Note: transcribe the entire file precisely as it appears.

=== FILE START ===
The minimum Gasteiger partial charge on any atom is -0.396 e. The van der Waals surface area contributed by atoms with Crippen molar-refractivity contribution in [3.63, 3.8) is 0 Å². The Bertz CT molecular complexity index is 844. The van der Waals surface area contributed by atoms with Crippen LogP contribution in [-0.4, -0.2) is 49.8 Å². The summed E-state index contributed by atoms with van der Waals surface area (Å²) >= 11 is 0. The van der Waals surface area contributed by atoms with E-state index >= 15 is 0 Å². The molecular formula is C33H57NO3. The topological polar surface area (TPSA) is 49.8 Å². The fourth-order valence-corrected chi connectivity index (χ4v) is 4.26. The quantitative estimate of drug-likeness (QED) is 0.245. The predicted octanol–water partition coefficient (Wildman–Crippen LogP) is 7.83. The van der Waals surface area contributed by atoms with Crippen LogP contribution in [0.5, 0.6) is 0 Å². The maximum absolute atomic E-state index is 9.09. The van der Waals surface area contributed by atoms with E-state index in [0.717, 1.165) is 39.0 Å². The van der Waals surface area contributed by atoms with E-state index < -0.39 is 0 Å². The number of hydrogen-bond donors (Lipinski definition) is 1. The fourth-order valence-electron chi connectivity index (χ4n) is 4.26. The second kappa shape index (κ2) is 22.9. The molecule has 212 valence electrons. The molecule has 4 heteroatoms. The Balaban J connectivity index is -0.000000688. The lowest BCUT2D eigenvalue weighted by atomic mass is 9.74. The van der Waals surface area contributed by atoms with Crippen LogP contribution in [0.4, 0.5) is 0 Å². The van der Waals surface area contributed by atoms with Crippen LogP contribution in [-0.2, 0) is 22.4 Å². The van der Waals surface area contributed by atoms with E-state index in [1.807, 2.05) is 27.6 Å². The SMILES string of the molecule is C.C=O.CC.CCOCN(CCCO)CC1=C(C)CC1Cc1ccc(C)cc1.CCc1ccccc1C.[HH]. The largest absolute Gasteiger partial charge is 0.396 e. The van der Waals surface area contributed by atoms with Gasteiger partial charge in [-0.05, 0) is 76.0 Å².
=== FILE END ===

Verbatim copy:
The minimum Gasteiger partial charge on any atom is -0.396 e. The van der Waals surface area contributed by atoms with Crippen molar-refractivity contribution in [3.63, 3.8) is 0 Å². The Bertz CT molecular complexity index is 844. The van der Waals surface area contributed by atoms with Crippen LogP contribution in [-0.4, -0.2) is 49.8 Å². The summed E-state index contributed by atoms with van der Waals surface area (Å²) >= 11 is 0. The van der Waals surface area contributed by atoms with E-state index >= 15 is 0 Å². The molecular formula is C33H57NO3. The topological polar surface area (TPSA) is 49.8 Å². The fourth-order valence-corrected chi connectivity index (χ4v) is 4.26. The quantitative estimate of drug-likeness (QED) is 0.245. The predicted octanol–water partition coefficient (Wildman–Crippen LogP) is 7.83. The van der Waals surface area contributed by atoms with Crippen LogP contribution in [0.5, 0.6) is 0 Å². The maximum absolute atomic E-state index is 9.09. The van der Waals surface area contributed by atoms with E-state index in [0.717, 1.165) is 39.0 Å². The van der Waals surface area contributed by atoms with E-state index < -0.39 is 0 Å². The number of hydrogen-bond donors (Lipinski definition) is 1. The fourth-order valence-electron chi connectivity index (χ4n) is 4.26. The second kappa shape index (κ2) is 22.9. The molecule has 212 valence electrons. The molecule has 4 heteroatoms. The Balaban J connectivity index is -0.000000688. The lowest BCUT2D eigenvalue weighted by atomic mass is 9.74. The van der Waals surface area contributed by atoms with Crippen LogP contribution in [0.4, 0.5) is 0 Å². The van der Waals surface area contributed by atoms with Crippen LogP contribution in [-0.2, 0) is 22.4 Å². The van der Waals surface area contributed by atoms with E-state index in [1.807, 2.05) is 27.6 Å². The SMILES string of the molecule is C.C=O.CC.CCOCN(CCCO)CC1=C(C)CC1Cc1ccc(C)cc1.CCc1ccccc1C.[HH]. The largest absolute Gasteiger partial charge is 0.396 e. The van der Waals surface area contributed by atoms with Gasteiger partial charge in [-0.05, 0) is 76.0 Å².